Now, what was I to think? Oh, I tried to justify myself: he might of choked to death on my lo-mein, but he had been walking past someone else’s table at the time. And I think he’d been wearing a white chef’s uniform: why didn’t the dry cleaner take responsibility? So many people passed the buck around so quickly, selectively editing their accounts of what happened to insure that their involvement was “coincidental.” I did the same, but deep down in my heart, I knew.
And when I phoned in an order of egg roles to The House of Han: Chinese caterers, and both the chef and the delivery boy perished in a freak explosion involving bean curd, I couldn’t even pretend that I wasn’t involved.
It is a terrible thing to admit responsibility. Our collective innocence, like ignorance, is bliss and once gone the world opens up with frightful possibilities. What, I suddenly wondered, would happen if I went to China? Would whole villages fall around me like dropping eggs? What would happen if I ate a dinner at a fish restaurant, but the chef happened to know a Mandarin dish for scallops? Acceptance of one’s influence in the world mandates a radical lifestyle change which is entirely inconsistent with casual dining. I spent many a month chewing my food carefully, wondering “Is this the bite that causes things to go horribly wrong?” For weeks I wondered how I did it. I studied philosophy, folklore, anthropology, criminology, to find out, but in the end it was physics, simple physics, that explained it to me. We are all connected, by gravity, by energy, by particles of matter so tiny that we would laugh if one came home and said he was marrying our daughter: every action taken by anyone on earth will forever alter the microscopic forces that tie us together. It’s ridiculous to expect that not to manifest itself somehow.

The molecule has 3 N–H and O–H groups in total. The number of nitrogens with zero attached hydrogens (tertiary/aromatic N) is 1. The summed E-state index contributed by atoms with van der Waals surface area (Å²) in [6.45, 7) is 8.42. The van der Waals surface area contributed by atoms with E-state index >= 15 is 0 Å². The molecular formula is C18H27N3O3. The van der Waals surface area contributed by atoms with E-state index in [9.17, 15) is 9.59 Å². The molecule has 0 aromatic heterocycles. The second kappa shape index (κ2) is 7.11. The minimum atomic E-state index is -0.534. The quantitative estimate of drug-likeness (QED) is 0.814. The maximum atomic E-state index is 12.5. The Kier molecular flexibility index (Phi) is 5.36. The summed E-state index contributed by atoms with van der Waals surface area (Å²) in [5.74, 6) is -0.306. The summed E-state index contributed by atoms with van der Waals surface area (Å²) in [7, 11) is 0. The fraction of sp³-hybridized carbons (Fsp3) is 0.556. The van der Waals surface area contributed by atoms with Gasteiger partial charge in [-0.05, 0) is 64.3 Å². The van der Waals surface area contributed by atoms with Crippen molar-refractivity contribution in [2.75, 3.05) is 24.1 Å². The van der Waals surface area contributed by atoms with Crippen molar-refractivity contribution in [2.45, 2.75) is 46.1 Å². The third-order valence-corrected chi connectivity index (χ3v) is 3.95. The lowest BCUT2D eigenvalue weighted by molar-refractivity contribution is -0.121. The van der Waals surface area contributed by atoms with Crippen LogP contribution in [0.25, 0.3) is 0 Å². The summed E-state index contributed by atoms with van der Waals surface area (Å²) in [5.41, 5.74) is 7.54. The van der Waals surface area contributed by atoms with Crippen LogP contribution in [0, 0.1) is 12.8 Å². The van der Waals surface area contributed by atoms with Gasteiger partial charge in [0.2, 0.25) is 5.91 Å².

As for the chefs, I guess that’s their bad luck. I have long since stopped feeling guilty about the lethal nature of my dining experiences. I contemplated giving up Chinese food at first, of course. It seemed so inappropriate that someone had to die because I loved hot and sour soup, and I found that one of the most horrible of human experiences is to stare at death over mushu pork. There is a moment, after death has claimed his soul and stares at those around him, with empty eyes and a rigermortis grin, that you think he is going to ask for a bite. But I soon realized that death really heightens the aesthetics of a meal: he is, after all, an intimate companion of every piece of food prepared. Why should he not also have a place in its consumption? We may deny his role: we may avoid thinking that there is mortality in every plant harvested and fish caught, but he is still there. And through the strange machinations of fate, my eyes have been opened. I see the cosmic justice in the death of chefs, just as I acknowledge my own role in the cycle, which is more obvious, but no greater, than anyone’s. Now I marvel at the chaotic inventiveness of mother nature as she claims her own. And it feels good, good! to accept my role as a cause: to acknowledge that we are all more than by-standers.
In fact, I can’t remember how I ever managed to enjoy a meal before the deaths began. I hope this one goes soon: I’ve almost finished my coffee.
Benjamin Wachs has written for Village Voice Media, Playboy.com, and NPR among other venues. He archives his work at www.TheWachsGallery.com.